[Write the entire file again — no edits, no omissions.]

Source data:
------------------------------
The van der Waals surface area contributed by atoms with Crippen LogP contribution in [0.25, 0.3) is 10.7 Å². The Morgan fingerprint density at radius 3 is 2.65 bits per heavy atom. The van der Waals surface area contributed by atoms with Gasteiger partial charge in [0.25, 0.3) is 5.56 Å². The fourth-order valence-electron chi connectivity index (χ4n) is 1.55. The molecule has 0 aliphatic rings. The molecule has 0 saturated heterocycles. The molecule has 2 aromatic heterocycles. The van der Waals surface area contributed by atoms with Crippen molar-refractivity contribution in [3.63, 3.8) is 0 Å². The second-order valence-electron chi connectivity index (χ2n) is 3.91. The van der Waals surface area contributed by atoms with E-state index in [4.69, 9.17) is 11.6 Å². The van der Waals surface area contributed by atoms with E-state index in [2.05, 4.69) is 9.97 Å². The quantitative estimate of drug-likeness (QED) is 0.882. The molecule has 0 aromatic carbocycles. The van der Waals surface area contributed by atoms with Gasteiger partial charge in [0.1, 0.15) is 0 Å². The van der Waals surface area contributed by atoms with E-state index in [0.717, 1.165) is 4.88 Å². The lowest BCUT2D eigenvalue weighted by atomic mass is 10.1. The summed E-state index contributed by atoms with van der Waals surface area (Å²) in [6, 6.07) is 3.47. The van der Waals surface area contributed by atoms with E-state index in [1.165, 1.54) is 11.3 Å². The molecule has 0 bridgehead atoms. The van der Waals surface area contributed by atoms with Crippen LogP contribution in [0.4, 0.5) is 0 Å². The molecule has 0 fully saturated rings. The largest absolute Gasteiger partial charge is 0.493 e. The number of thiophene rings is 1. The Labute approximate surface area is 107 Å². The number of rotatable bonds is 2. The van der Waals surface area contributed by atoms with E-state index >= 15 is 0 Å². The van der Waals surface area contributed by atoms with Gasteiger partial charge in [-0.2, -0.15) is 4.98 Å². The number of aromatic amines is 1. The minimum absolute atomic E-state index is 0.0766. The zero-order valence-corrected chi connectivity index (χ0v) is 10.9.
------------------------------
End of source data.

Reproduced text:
The van der Waals surface area contributed by atoms with Crippen LogP contribution in [0.25, 0.3) is 10.7 Å². The Morgan fingerprint density at radius 3 is 2.65 bits per heavy atom. The van der Waals surface area contributed by atoms with Gasteiger partial charge in [0.25, 0.3) is 5.56 Å². The fourth-order valence-electron chi connectivity index (χ4n) is 1.55. The molecule has 0 aliphatic rings. The molecule has 0 saturated heterocycles. The molecule has 2 aromatic heterocycles. The van der Waals surface area contributed by atoms with Crippen molar-refractivity contribution in [3.63, 3.8) is 0 Å². The second-order valence-electron chi connectivity index (χ2n) is 3.91. The van der Waals surface area contributed by atoms with E-state index in [4.69, 9.17) is 11.6 Å². The van der Waals surface area contributed by atoms with E-state index in [2.05, 4.69) is 9.97 Å². The quantitative estimate of drug-likeness (QED) is 0.882. The molecule has 0 aromatic carbocycles. The van der Waals surface area contributed by atoms with Gasteiger partial charge in [0.1, 0.15) is 0 Å². The van der Waals surface area contributed by atoms with E-state index in [0.717, 1.165) is 4.88 Å². The lowest BCUT2D eigenvalue weighted by atomic mass is 10.1. The summed E-state index contributed by atoms with van der Waals surface area (Å²) in [6, 6.07) is 3.47. The van der Waals surface area contributed by atoms with E-state index in [1.165, 1.54) is 11.3 Å². The molecule has 0 bridgehead atoms. The van der Waals surface area contributed by atoms with Crippen LogP contribution in [0.4, 0.5) is 0 Å². The molecule has 0 fully saturated rings. The largest absolute Gasteiger partial charge is 0.493 e. The number of thiophene rings is 1. The Labute approximate surface area is 107 Å². The number of rotatable bonds is 2. The van der Waals surface area contributed by atoms with E-state index >= 15 is 0 Å². The van der Waals surface area contributed by atoms with Gasteiger partial charge in [-0.2, -0.15) is 4.98 Å². The number of aromatic amines is 1. The minimum absolute atomic E-state index is 0.0766. The zero-order valence-corrected chi connectivity index (χ0v) is 10.9.